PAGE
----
Solving Problems Using Clojure Sequences

Clojure is my first functional programming language. Although Python has functional programming elements, I don’t consider it a functional programming language, and have not seen many, if any, arguments that it is. Clojure is considered a functional programming language, albeit not a pure functional programming language, unlike Haskell, which is considered a pure functional programming language.

As I have been learning Clojure, I’ve seen Rich Hickey’s reading list , and while that might be useful for learning Lisp syntax, or functional programming, Clojure itself is a unique enough Lisp dialect that in my opinion it requires learning material not all of which is available today. Specifically, although you are learning Lisp syntax, interaction with Java, and processing sequences, Clojure experts who frequently answer questions in the Clojure Google Group refer to tail recursion as programming at a low-level, and encourage the use of Clojure’s sequence library. So, the questions becomes where are those Clojure sequence library training/reading resources?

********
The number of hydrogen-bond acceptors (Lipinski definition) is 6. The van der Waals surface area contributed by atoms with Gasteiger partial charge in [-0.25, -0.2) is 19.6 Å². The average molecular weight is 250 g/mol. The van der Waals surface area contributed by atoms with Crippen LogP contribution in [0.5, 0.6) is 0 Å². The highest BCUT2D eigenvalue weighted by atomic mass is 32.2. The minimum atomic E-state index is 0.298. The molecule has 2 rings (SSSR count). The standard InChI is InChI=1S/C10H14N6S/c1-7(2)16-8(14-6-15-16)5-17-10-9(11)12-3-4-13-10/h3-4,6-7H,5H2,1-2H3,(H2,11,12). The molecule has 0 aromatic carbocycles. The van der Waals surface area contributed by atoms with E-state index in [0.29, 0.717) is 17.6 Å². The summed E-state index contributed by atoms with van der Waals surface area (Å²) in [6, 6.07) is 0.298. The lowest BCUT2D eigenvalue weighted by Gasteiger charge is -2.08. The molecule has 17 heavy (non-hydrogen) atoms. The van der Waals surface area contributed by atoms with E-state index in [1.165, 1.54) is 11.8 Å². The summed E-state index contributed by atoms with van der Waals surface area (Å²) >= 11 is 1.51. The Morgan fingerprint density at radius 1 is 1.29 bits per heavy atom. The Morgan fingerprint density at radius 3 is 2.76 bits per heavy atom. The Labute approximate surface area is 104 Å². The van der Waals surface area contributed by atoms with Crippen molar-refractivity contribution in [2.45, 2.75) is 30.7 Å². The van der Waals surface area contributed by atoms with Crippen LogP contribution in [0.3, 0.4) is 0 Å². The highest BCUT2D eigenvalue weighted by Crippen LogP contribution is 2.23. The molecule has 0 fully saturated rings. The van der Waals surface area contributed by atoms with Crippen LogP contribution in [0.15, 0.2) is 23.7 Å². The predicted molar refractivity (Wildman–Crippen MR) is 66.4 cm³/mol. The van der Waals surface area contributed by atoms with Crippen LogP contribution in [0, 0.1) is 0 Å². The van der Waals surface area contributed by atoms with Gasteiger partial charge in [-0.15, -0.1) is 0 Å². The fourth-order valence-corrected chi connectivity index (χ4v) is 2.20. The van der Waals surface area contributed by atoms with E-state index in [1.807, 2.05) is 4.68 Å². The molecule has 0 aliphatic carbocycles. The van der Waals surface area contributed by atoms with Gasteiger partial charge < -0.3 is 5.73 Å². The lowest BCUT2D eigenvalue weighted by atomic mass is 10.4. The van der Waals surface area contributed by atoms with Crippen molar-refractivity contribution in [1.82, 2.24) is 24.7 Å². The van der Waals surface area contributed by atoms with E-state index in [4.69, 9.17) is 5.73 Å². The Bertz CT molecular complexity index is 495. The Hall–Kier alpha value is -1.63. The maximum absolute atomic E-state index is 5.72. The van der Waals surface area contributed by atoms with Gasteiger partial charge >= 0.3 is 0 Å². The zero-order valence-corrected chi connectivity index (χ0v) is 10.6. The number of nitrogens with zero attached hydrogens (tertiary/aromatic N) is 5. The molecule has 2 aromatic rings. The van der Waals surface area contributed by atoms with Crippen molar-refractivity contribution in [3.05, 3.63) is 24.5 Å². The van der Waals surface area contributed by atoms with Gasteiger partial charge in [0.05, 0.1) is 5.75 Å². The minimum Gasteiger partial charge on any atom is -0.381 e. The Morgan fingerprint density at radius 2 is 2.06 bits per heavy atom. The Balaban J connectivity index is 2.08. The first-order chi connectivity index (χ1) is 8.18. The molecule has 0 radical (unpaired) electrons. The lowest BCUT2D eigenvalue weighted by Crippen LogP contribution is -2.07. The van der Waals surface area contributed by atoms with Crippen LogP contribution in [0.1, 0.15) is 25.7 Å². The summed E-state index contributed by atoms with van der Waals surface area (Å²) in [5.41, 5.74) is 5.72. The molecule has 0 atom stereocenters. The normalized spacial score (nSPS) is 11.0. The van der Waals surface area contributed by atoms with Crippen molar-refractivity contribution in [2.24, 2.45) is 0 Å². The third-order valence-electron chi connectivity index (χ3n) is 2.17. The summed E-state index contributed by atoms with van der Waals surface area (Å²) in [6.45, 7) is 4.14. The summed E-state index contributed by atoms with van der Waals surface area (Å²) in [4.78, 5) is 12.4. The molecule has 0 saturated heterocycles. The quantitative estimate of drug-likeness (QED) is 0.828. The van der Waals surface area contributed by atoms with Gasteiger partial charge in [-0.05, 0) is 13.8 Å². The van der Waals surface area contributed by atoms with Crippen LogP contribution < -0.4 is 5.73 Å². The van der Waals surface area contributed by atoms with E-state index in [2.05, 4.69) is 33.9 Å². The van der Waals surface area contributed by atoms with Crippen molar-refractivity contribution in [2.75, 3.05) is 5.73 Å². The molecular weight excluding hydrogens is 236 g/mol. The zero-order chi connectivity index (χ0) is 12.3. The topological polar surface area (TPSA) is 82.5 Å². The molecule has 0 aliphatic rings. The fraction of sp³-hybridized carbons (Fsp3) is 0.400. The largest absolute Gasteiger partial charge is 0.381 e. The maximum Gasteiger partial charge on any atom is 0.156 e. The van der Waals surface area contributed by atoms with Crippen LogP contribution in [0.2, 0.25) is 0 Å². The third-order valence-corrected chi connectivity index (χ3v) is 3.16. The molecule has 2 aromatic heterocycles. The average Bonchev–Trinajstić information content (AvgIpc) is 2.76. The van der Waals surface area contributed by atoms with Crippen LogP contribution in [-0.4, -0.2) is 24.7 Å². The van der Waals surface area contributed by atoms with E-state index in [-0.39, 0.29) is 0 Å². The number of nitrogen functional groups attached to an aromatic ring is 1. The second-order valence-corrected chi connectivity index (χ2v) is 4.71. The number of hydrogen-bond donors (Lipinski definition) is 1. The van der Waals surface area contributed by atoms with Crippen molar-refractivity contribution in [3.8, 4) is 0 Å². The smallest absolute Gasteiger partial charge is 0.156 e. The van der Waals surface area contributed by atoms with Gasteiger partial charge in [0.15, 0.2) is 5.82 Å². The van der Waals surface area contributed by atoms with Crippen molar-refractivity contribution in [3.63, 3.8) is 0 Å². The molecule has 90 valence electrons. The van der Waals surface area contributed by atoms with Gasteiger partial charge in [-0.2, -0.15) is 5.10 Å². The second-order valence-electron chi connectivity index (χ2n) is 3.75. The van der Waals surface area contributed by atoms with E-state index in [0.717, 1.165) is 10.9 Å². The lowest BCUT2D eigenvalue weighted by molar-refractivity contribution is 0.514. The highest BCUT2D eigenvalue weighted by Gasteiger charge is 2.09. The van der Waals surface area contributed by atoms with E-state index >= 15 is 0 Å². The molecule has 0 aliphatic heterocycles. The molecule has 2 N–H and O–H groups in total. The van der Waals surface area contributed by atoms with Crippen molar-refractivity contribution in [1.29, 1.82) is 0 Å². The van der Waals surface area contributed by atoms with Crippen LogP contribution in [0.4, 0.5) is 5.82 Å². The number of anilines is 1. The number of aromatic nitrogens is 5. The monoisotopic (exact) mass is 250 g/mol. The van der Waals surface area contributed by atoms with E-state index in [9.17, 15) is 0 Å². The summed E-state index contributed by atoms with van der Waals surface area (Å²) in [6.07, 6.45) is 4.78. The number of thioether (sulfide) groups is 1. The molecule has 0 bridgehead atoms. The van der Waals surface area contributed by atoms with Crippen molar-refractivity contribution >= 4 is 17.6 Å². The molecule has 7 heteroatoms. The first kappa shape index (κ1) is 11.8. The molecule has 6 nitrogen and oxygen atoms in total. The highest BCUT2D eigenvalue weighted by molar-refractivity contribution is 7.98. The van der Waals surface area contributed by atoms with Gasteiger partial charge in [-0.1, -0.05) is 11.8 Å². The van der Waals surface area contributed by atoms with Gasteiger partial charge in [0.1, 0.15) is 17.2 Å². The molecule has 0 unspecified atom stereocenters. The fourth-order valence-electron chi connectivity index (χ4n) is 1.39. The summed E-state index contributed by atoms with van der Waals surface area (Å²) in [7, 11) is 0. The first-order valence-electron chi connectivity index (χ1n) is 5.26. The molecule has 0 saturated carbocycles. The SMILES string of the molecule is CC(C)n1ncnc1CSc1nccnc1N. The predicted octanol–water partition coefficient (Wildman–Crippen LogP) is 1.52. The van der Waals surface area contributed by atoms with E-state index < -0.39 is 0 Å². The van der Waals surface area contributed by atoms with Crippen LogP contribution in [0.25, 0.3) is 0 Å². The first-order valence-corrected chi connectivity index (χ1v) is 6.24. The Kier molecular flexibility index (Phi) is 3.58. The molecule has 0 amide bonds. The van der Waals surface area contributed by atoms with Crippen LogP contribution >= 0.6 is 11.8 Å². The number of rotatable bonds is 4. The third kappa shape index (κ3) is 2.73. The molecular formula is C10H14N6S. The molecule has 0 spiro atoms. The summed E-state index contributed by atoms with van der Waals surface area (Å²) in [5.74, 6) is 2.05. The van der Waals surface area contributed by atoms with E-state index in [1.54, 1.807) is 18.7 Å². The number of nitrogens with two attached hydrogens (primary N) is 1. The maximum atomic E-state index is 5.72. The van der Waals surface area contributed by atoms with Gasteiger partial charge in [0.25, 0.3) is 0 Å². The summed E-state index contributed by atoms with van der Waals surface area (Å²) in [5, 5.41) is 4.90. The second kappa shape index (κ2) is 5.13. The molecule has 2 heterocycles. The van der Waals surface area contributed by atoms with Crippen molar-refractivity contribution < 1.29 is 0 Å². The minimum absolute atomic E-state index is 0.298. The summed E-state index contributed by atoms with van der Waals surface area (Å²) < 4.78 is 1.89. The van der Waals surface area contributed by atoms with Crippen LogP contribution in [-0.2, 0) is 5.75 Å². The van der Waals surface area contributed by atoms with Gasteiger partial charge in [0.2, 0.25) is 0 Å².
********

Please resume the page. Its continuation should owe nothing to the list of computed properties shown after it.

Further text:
I have reviewed most of the “big name” Clojure books out there. From what I can tell, they are all well written with good examples, and introduce the Clojure language. That is these books are  more of an introduction to Clojure — not a bad thing — but we now need a Clojure sequence library cookbook.

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3 Comments

Filed under Clojure, Functional Programming

3 responses to “Solving Problems Using Clojure Sequences

  1. Pingback: A geek with a hat » Learning me a Haskell

  2. I think the doc strings and the source are the best way to learn. clojure.repl/source is a great function for learning about new functions you come across.

    may the source be with you.

    • Octopusgrabbus

      I see doc strings and source as part of a more total learning package, which would include a path to looking at problems in a functional programming way. This would be similar to changes in problem solving required to become adept at object oriented programming 20 years ago.

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